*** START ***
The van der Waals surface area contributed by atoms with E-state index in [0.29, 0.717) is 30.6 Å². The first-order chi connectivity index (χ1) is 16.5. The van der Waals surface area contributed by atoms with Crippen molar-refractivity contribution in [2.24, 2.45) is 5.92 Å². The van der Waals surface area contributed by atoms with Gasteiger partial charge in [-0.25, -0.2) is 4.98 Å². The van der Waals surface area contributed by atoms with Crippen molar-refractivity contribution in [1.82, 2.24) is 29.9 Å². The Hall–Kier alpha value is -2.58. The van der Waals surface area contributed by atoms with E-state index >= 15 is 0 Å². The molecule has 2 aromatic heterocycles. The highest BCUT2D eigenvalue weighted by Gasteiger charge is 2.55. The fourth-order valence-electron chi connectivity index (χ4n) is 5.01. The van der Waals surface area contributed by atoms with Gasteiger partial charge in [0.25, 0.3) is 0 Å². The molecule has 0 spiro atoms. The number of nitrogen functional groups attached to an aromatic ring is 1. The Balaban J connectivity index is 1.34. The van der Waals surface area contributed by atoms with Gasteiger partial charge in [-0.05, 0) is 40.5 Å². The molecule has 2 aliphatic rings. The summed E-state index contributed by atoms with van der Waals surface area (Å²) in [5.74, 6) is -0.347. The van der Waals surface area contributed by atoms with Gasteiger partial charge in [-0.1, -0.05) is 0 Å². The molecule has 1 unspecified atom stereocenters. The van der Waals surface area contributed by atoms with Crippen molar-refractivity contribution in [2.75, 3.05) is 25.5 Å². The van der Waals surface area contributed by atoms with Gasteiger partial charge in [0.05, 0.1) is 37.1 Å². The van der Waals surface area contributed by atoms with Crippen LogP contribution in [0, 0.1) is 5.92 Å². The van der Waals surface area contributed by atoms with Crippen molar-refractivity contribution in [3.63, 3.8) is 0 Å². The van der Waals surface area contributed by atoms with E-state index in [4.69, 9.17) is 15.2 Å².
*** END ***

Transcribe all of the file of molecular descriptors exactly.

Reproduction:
The van der Waals surface area contributed by atoms with E-state index in [0.29, 0.717) is 30.6 Å². The first-order chi connectivity index (χ1) is 16.5. The van der Waals surface area contributed by atoms with Crippen molar-refractivity contribution in [2.24, 2.45) is 5.92 Å². The van der Waals surface area contributed by atoms with Gasteiger partial charge in [-0.25, -0.2) is 4.98 Å². The van der Waals surface area contributed by atoms with Crippen molar-refractivity contribution in [1.82, 2.24) is 29.9 Å². The Hall–Kier alpha value is -2.58. The van der Waals surface area contributed by atoms with E-state index >= 15 is 0 Å². The molecule has 2 aromatic heterocycles. The highest BCUT2D eigenvalue weighted by Gasteiger charge is 2.55. The fourth-order valence-electron chi connectivity index (χ4n) is 5.01. The van der Waals surface area contributed by atoms with Gasteiger partial charge in [0.25, 0.3) is 0 Å². The molecule has 0 spiro atoms. The number of nitrogen functional groups attached to an aromatic ring is 1. The Balaban J connectivity index is 1.34. The van der Waals surface area contributed by atoms with Gasteiger partial charge in [-0.05, 0) is 40.5 Å². The molecule has 2 aliphatic rings. The summed E-state index contributed by atoms with van der Waals surface area (Å²) in [5.74, 6) is -0.347. The van der Waals surface area contributed by atoms with Gasteiger partial charge in [-0.1, -0.05) is 0 Å². The molecule has 1 unspecified atom stereocenters. The van der Waals surface area contributed by atoms with Crippen molar-refractivity contribution in [2.75, 3.05) is 25.5 Å². The van der Waals surface area contributed by atoms with Gasteiger partial charge in [0.05, 0.1) is 37.1 Å². The van der Waals surface area contributed by atoms with Crippen LogP contribution in [0, 0.1) is 5.92 Å². The van der Waals surface area contributed by atoms with Crippen molar-refractivity contribution in [3.63, 3.8) is 0 Å². The van der Waals surface area contributed by atoms with E-state index in [4.69, 9.17) is 15.2 Å².